"I think you've got to leave it. In this line of work you've got to own it. You've got to just let go; you can't entertain such thoughts. You've got to move on; let it take its passe, otherwise you just go crazy. You're better off doing something else, moving on to the next record.
Getting a good arrangement is challenging. Trimming up all the fat and making sure that everything works, maintaining everyone's attention and making sure that it doesn't lag on. And lyrics are definitely challenging, to make sure everything can be compelling and have good rhythmic quality, so lyrics are definitely challenging. This record didn't cause a lot of difficulties. I think the solutions seemed to present themselves pretty quickly throughout the process. On this record, there was one song called "Baroness" that was truly an experiment because the chorus for it was actually from another song I wrote, and once I got to L.A. I heard another song, and Brandon suggested we put these two songs together. So "Baroness" was really challenging to finish."
Stockdale seemed more than eager for all of his upcoming tour dates. Being able to play to an audience and have positivity reverberate as feedback to the group's set is a huge aspect in what keeps the constant momentum of creativity within their growing and evolving repertoire. Wolfmother remain true rockers at heart, and their kinetic aura electrifies by cranking it up to eleven and filling up a venue with blasting riffs.
"'Vagabond' feels good, having a little foot stomp at the end of the set seems to get to the crowd. 'Woman' feels great. And 'Joker' has gotten to the point now where it doesn't even feel like a song...it feels like I just kind of levitate. So that's definitely a highlight. 'The Love That You Give' and 'Victorious' are definitely coming along now, they're more familiar with the crowd.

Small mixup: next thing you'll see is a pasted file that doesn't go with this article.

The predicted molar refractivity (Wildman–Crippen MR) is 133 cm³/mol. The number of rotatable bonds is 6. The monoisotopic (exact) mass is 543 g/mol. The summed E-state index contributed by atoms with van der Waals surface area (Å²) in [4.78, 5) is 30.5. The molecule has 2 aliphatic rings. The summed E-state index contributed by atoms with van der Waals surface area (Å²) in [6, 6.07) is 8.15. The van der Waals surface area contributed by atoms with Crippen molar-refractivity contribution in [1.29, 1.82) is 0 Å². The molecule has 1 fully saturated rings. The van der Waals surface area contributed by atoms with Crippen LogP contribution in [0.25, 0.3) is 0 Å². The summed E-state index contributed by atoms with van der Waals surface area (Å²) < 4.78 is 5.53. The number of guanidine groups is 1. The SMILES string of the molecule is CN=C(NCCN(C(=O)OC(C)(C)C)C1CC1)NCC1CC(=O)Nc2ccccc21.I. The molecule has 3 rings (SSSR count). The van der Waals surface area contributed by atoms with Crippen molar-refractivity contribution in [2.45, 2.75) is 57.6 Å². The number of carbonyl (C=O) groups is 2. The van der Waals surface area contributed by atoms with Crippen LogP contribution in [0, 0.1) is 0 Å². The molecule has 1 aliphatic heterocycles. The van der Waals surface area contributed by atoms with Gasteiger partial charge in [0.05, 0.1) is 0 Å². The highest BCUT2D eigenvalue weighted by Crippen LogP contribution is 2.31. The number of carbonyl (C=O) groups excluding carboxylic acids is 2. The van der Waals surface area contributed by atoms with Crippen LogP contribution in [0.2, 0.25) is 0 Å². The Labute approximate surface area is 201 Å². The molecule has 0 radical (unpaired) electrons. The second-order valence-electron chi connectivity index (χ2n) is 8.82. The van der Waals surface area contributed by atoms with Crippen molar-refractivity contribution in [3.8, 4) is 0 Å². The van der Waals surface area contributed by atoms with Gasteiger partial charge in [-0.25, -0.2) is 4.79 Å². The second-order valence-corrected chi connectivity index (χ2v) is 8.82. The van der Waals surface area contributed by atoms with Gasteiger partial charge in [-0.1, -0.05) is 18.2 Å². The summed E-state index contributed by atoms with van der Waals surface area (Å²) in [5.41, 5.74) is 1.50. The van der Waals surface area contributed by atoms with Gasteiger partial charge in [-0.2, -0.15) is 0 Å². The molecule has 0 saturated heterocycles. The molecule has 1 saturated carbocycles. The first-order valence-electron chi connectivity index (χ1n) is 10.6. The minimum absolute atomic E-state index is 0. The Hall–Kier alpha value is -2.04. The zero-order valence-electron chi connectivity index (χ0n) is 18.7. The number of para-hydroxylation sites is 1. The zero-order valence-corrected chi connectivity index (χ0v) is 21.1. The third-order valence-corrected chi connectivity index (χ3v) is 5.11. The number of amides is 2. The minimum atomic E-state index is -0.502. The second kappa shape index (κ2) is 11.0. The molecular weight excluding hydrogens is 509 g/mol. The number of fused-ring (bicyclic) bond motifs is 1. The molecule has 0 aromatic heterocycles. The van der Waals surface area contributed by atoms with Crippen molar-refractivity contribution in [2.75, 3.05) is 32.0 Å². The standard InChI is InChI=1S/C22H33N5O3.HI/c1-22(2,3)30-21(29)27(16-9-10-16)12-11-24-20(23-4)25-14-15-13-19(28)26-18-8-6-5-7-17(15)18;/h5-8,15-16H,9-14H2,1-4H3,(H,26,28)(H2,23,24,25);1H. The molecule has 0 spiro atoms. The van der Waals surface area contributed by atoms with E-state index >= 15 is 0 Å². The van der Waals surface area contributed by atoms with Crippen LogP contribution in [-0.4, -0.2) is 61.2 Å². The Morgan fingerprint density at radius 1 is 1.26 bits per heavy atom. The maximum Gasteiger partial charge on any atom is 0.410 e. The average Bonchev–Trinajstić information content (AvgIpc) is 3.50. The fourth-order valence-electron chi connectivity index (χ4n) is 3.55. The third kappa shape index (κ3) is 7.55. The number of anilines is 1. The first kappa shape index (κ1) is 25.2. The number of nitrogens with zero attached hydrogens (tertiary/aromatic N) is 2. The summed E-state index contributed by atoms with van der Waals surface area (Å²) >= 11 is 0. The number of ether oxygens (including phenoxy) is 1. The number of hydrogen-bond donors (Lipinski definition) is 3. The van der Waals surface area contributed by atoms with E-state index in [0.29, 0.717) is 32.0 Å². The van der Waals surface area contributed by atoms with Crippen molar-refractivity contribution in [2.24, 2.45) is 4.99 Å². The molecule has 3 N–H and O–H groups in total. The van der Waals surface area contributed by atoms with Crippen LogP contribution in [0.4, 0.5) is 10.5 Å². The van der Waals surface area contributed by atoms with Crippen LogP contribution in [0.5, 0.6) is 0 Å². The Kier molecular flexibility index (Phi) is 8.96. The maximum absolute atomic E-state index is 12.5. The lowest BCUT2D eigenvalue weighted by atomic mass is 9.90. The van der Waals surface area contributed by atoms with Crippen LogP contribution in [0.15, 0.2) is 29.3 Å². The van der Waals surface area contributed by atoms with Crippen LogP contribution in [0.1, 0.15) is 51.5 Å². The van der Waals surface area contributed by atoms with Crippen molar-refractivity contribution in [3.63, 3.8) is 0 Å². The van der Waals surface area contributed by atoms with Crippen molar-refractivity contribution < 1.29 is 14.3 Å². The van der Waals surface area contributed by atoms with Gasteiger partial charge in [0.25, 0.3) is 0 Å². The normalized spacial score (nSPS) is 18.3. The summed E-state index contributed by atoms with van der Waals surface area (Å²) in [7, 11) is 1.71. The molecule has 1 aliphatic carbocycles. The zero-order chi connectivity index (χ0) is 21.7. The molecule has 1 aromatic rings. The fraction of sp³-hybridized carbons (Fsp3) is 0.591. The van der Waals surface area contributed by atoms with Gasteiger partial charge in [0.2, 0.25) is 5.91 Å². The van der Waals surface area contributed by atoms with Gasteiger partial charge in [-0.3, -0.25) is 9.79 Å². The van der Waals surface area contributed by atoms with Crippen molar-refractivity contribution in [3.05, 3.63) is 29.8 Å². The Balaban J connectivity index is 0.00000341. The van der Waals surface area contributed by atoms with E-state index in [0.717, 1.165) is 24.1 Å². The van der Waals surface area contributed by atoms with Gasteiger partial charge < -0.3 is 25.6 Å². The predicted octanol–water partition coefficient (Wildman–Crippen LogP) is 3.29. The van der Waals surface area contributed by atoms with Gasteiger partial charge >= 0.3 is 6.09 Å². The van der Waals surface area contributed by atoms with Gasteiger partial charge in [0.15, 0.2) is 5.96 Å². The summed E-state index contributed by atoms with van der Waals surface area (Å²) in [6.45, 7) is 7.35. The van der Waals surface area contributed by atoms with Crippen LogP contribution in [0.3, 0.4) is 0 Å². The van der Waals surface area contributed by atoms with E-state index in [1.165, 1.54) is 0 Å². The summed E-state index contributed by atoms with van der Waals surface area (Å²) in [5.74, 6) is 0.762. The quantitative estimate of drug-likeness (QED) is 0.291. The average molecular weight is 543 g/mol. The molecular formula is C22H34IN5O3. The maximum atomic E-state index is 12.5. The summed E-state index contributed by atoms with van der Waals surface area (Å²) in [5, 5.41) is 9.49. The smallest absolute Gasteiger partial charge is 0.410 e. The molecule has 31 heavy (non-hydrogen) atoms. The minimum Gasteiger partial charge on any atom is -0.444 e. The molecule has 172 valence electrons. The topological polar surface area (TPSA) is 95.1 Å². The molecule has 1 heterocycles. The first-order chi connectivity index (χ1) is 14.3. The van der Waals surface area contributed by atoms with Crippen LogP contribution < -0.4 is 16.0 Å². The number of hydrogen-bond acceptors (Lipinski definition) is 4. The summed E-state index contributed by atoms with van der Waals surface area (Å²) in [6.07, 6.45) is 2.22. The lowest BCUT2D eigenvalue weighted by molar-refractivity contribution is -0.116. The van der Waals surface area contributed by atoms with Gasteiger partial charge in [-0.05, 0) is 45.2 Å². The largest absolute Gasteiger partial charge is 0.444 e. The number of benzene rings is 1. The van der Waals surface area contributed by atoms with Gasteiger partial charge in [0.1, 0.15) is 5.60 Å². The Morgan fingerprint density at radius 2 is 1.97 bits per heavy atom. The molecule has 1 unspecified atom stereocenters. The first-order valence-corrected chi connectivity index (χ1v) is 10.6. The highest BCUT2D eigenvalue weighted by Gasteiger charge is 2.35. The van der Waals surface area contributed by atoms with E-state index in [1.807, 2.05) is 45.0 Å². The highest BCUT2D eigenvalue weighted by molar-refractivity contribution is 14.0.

The shows being sold out, and just getting such a positive response has definitely been an unexpected, pleasant surprise."
Like any great rock artist, having over a decade of touring under his belt inevitably has given Stockdale some crazy experiences about being lost in a place entirely foreign and new perspectives on life.
"I remember once, two years ago, when we were playing in India and we had these two vans come pick us up to take us to the venue. We were driving along on the highway, out in the middle of nowhere. One of the vans breaks down and we pull over, and the petrol meter was down and I was like, 'what's the problem? Have you run out of petrol?' and he goes, 'no, the petrol meter's broken.' Okay, that's fine, so we all get into the one van and keep going, leaving the other van behind and then they take us to this abandoned hotel that looked like some kind of dilapidated amusement park. We were like, 'we ain't staying at this amusement park, bro. You need to take us to the hotel you showed us on the internet!' They were trying to get us to stay at this amusement park, but that didn't happen, and they took us to the right hotel. Then we end up going to the venue and there's donkeys and carriages and stuff on the street before we get to the venue, and then the stage was covered in this freaking red carpet with about 5,000 Indian students going nuts. So that was a pretty interesting trip."
Stockdale's experiences touring, traveling the world, and experiencing life have all come to inspire him in the work he does artistically, and many of the songs he packs with kick-ass riffs reflect upon the wild ride experienced as a constantly touring band.
"I think we all have a bit of a philosophical side in life that we usually don't talk about. We contemplate ideas and things like that in life. I like to talk about philosophy, and people, and life, and how people connect. Or whatever, you know? I guess songs like 'Gypsy Caravan' are meant to reflect on the sort of transient lifestyle of being in a touring band, and how that can be a good thing. Moving around sort of gives you gain a new perspective on things to get a new creative headspace."